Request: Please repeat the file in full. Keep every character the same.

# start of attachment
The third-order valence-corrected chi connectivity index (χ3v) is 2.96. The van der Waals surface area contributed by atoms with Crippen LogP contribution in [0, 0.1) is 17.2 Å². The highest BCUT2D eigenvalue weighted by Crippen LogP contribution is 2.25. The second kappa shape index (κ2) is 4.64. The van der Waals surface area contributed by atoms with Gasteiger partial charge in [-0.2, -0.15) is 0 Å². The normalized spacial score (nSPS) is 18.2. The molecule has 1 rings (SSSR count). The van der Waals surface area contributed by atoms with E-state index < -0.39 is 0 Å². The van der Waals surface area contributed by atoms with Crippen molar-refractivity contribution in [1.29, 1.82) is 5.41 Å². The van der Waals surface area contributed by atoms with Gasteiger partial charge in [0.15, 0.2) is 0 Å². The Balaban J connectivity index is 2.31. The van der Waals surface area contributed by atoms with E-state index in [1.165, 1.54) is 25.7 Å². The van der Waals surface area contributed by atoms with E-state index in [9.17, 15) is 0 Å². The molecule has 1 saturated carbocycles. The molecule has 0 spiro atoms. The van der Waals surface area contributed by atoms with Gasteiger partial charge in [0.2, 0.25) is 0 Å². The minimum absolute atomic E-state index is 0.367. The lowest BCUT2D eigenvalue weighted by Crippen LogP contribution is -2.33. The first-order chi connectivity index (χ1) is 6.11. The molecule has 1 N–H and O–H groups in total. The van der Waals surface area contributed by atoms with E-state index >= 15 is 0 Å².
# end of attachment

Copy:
The third-order valence-corrected chi connectivity index (χ3v) is 2.96. The van der Waals surface area contributed by atoms with Crippen LogP contribution in [0, 0.1) is 17.2 Å². The highest BCUT2D eigenvalue weighted by Crippen LogP contribution is 2.25. The second kappa shape index (κ2) is 4.64. The van der Waals surface area contributed by atoms with Gasteiger partial charge in [-0.2, -0.15) is 0 Å². The normalized spacial score (nSPS) is 18.2. The molecule has 1 rings (SSSR count). The van der Waals surface area contributed by atoms with E-state index < -0.39 is 0 Å². The van der Waals surface area contributed by atoms with Crippen molar-refractivity contribution in [1.29, 1.82) is 5.41 Å². The van der Waals surface area contributed by atoms with Gasteiger partial charge in [0.15, 0.2) is 0 Å². The Balaban J connectivity index is 2.31. The van der Waals surface area contributed by atoms with E-state index in [1.165, 1.54) is 25.7 Å². The van der Waals surface area contributed by atoms with E-state index in [9.17, 15) is 0 Å². The molecule has 1 saturated carbocycles. The molecule has 0 spiro atoms. The van der Waals surface area contributed by atoms with Gasteiger partial charge in [0.2, 0.25) is 0 Å². The minimum absolute atomic E-state index is 0.367. The lowest BCUT2D eigenvalue weighted by Crippen LogP contribution is -2.33. The first-order chi connectivity index (χ1) is 6.11. The molecule has 1 N–H and O–H groups in total. The van der Waals surface area contributed by atoms with E-state index >= 15 is 0 Å².